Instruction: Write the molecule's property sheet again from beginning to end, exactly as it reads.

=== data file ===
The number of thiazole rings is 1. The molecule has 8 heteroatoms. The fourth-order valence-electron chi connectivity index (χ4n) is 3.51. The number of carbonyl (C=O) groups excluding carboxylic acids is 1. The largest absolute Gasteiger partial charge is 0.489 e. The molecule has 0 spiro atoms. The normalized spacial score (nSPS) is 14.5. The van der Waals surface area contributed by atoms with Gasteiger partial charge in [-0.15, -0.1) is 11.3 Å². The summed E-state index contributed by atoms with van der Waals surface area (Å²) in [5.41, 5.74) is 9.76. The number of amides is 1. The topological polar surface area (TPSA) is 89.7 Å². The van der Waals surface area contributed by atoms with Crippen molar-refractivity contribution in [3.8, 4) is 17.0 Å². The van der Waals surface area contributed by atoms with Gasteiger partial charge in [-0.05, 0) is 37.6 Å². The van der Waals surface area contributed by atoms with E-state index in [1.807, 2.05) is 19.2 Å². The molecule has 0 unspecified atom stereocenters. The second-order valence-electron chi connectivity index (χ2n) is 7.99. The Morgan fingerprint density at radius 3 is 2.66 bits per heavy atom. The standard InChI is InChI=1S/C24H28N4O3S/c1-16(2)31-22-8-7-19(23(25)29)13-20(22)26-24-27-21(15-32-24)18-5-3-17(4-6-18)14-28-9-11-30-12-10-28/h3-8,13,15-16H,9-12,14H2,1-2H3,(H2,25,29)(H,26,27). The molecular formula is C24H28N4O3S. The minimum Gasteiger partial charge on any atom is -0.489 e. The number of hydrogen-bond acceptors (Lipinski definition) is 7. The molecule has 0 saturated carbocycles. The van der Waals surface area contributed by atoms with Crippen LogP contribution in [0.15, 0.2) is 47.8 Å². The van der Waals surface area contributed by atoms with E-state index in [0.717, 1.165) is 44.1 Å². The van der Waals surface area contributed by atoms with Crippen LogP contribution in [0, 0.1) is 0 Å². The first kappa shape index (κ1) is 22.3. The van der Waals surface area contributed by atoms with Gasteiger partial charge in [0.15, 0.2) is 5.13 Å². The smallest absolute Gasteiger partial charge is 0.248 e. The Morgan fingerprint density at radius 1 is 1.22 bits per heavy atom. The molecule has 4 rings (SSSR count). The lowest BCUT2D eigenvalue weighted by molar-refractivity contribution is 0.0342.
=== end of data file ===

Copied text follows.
The number of thiazole rings is 1. The molecule has 8 heteroatoms. The fourth-order valence-electron chi connectivity index (χ4n) is 3.51. The number of carbonyl (C=O) groups excluding carboxylic acids is 1. The largest absolute Gasteiger partial charge is 0.489 e. The molecule has 0 spiro atoms. The normalized spacial score (nSPS) is 14.5. The van der Waals surface area contributed by atoms with Gasteiger partial charge in [-0.15, -0.1) is 11.3 Å². The summed E-state index contributed by atoms with van der Waals surface area (Å²) in [5.41, 5.74) is 9.76. The number of amides is 1. The topological polar surface area (TPSA) is 89.7 Å². The van der Waals surface area contributed by atoms with Crippen molar-refractivity contribution in [3.8, 4) is 17.0 Å². The van der Waals surface area contributed by atoms with Gasteiger partial charge in [-0.05, 0) is 37.6 Å². The van der Waals surface area contributed by atoms with E-state index in [1.807, 2.05) is 19.2 Å². The molecule has 0 unspecified atom stereocenters. The second-order valence-electron chi connectivity index (χ2n) is 7.99. The Morgan fingerprint density at radius 3 is 2.66 bits per heavy atom. The standard InChI is InChI=1S/C24H28N4O3S/c1-16(2)31-22-8-7-19(23(25)29)13-20(22)26-24-27-21(15-32-24)18-5-3-17(4-6-18)14-28-9-11-30-12-10-28/h3-8,13,15-16H,9-12,14H2,1-2H3,(H2,25,29)(H,26,27). The molecular formula is C24H28N4O3S. The minimum Gasteiger partial charge on any atom is -0.489 e. The number of hydrogen-bond acceptors (Lipinski definition) is 7. The molecule has 0 saturated carbocycles. The van der Waals surface area contributed by atoms with Crippen LogP contribution in [0.15, 0.2) is 47.8 Å². The van der Waals surface area contributed by atoms with E-state index in [0.717, 1.165) is 44.1 Å². The van der Waals surface area contributed by atoms with Crippen LogP contribution in [0, 0.1) is 0 Å². The first kappa shape index (κ1) is 22.3. The van der Waals surface area contributed by atoms with Gasteiger partial charge in [0.15, 0.2) is 5.13 Å². The smallest absolute Gasteiger partial charge is 0.248 e. The Morgan fingerprint density at radius 1 is 1.22 bits per heavy atom. The molecule has 4 rings (SSSR count). The lowest BCUT2D eigenvalue weighted by molar-refractivity contribution is 0.0342.